Alvin Ho, who is a Chinese-American second grader who is afraid of many and most things. He is quiet and keeps to himself unless in the security of his own home. In other words, he decides where and when he will not be mute. Alvin is scared to make friends and reach out to others. But at home he’s a very loud superhero named Firecracker Man, a brother to Calvin and Anibelly, and a gentleman-in-training, so he can be just like his dad.

Activities to do:

1. Have fun with origami! Teach students the origin of origami and let them have a shot at making cranes and swans. Check out the resource for that here.

2. Practice eating with chopsticks. Play games picking up noodles, gummy bears, etc. Make it fun!

3. Learn about notable Asian Americans who made a difference in our world.  Here is a list of 10 mini-biographies from scholastic.


2. Work on Open House Projects

I love working on open house projects during this time! By this time of the year, we have been getting ready for state testing and district assessments so my kiddos need a break! Working on projects is a nice way to give their brains a rest as well as not rushing to finish everything last minute. Here are some of my favorite things that we've done in class.






I used this resource here:



3. Have kids work on End of the Year Memory Books

I seriously love the end of the year memory books from both sides: as a mom and a teacher. As a mother, I love looking at my kiddos school year memories and reflecting on how much they have grown. As a teacher, I loved watching my students work together on these books and laugh. They draw, reflect, and have fun! The memory book that I use also has an autograph page where kids can sign their names and add any messages to that student (remember BFF, K.I.T,??). 












I used this resource here:



4. Prepare the end of the year class gifts

Option A:
I love giving useful gifts to my kiddos for the summer. In the past, I have given summer sand buckets, books with bookmarkers, candy, you name it. A couple of years ago, I came up with the idea of creating road trip/ travel kits for my kiddos. My own kids tried them out on our 2-week long road trip and LOVED them! It kept them busy and entertained, and more importantly, off of media for HOURS! The best thing is that it is cost effective. Just purchase the resource and make the copies for your kiddos in the classroom. You don't need to put it in a folder for them. Just clip it all together, tie a bow on it, and VOILA!  I blogged about the road trip kit here.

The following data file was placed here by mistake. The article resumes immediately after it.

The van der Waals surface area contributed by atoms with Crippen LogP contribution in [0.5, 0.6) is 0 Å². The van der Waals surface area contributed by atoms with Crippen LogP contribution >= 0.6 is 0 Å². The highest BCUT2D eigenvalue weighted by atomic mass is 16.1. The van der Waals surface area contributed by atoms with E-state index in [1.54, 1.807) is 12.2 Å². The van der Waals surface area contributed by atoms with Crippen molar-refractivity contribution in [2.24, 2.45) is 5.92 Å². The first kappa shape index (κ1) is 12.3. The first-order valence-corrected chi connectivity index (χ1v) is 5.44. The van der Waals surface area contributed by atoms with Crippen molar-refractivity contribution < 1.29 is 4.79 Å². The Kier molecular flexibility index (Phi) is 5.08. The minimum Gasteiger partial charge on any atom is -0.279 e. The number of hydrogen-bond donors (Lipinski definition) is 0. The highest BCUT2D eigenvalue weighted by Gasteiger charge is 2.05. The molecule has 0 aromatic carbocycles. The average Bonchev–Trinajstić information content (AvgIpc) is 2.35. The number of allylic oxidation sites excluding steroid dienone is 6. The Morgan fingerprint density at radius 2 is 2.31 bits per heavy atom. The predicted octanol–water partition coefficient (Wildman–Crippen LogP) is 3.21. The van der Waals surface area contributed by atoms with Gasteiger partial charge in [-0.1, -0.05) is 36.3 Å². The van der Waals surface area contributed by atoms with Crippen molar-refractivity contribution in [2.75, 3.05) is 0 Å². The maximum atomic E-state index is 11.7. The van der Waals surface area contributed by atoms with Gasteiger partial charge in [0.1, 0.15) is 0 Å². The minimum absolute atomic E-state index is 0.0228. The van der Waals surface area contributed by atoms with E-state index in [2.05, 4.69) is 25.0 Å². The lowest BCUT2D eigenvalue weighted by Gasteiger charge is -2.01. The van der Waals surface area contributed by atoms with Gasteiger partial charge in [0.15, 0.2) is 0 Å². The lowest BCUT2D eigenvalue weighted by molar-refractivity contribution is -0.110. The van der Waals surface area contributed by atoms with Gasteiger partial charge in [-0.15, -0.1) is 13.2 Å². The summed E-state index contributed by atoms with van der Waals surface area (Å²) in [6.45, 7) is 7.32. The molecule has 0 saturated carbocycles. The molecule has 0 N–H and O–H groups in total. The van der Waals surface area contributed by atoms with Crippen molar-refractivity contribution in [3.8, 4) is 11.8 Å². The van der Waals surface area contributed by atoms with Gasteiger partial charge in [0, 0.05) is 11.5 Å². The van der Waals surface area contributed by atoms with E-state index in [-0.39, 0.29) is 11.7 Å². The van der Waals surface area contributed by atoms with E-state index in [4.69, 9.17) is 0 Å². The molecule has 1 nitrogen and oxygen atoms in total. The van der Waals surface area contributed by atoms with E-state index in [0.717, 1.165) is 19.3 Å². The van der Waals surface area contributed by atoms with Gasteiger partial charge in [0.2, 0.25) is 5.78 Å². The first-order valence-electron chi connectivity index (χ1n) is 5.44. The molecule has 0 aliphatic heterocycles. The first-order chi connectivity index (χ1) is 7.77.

I used this resource here:


Option B:
Make a Last Day of School sign for your students and take a picture with the student holding it. Then send it home with the kiddos for their parents to enjoy. Try and find editable signs that have the fonts already embedded so that all you have to do is enter the text without having to download any fonts.




You can also make a Class Memories sign and take a class picture. Whichever sign you choose, you can send it home with your students as a great keepsake for the year!




 I use this one and this one.


5. Enlist kids to help get supplies ready for your next year's class

Kids LOVE to help. I had the girls in my classroom coming up to me towards the end of the year asking me if I needed any help. After I began putting them to work, the boys caught on and wanted to join in on preparing for next year's class. I had them fill the pencil boxes and supplies for next year. Then I stored them in my cupboard all ready for the next class. After summer, I opened up my cupboards to get ready for the upcoming school year and my heart skipped a beat because all the student boxes were DONE! It was awesome!



Hope this helps you get through May. The end is near! Enjoy the last couple of weeks with your kiddos!

Blessings,